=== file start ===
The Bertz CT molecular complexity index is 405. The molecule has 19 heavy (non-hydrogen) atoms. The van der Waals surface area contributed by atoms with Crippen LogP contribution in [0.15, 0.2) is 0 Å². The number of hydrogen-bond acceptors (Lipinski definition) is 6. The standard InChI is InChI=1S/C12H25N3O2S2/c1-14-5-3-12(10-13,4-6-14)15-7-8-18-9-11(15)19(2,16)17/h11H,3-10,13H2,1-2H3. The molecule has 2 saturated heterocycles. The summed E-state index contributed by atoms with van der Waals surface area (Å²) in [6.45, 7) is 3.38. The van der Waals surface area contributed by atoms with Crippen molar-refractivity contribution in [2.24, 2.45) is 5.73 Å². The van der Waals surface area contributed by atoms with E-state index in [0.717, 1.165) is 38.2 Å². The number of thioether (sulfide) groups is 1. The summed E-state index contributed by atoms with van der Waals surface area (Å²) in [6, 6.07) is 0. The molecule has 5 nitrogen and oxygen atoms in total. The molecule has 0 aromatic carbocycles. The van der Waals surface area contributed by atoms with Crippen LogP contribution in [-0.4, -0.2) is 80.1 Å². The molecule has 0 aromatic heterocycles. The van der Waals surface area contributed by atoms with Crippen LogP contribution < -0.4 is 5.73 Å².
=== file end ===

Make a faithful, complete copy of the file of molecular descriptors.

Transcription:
The Bertz CT molecular complexity index is 405. The molecule has 19 heavy (non-hydrogen) atoms. The van der Waals surface area contributed by atoms with Crippen LogP contribution in [0.15, 0.2) is 0 Å². The number of hydrogen-bond acceptors (Lipinski definition) is 6. The standard InChI is InChI=1S/C12H25N3O2S2/c1-14-5-3-12(10-13,4-6-14)15-7-8-18-9-11(15)19(2,16)17/h11H,3-10,13H2,1-2H3. The molecule has 2 saturated heterocycles. The summed E-state index contributed by atoms with van der Waals surface area (Å²) in [6.45, 7) is 3.38. The van der Waals surface area contributed by atoms with Crippen molar-refractivity contribution in [2.24, 2.45) is 5.73 Å². The van der Waals surface area contributed by atoms with E-state index in [0.717, 1.165) is 38.2 Å². The number of thioether (sulfide) groups is 1. The summed E-state index contributed by atoms with van der Waals surface area (Å²) in [6, 6.07) is 0. The molecule has 5 nitrogen and oxygen atoms in total. The molecule has 0 aromatic carbocycles. The van der Waals surface area contributed by atoms with Crippen LogP contribution in [-0.4, -0.2) is 80.1 Å². The molecule has 0 aromatic heterocycles. The van der Waals surface area contributed by atoms with Crippen LogP contribution < -0.4 is 5.73 Å².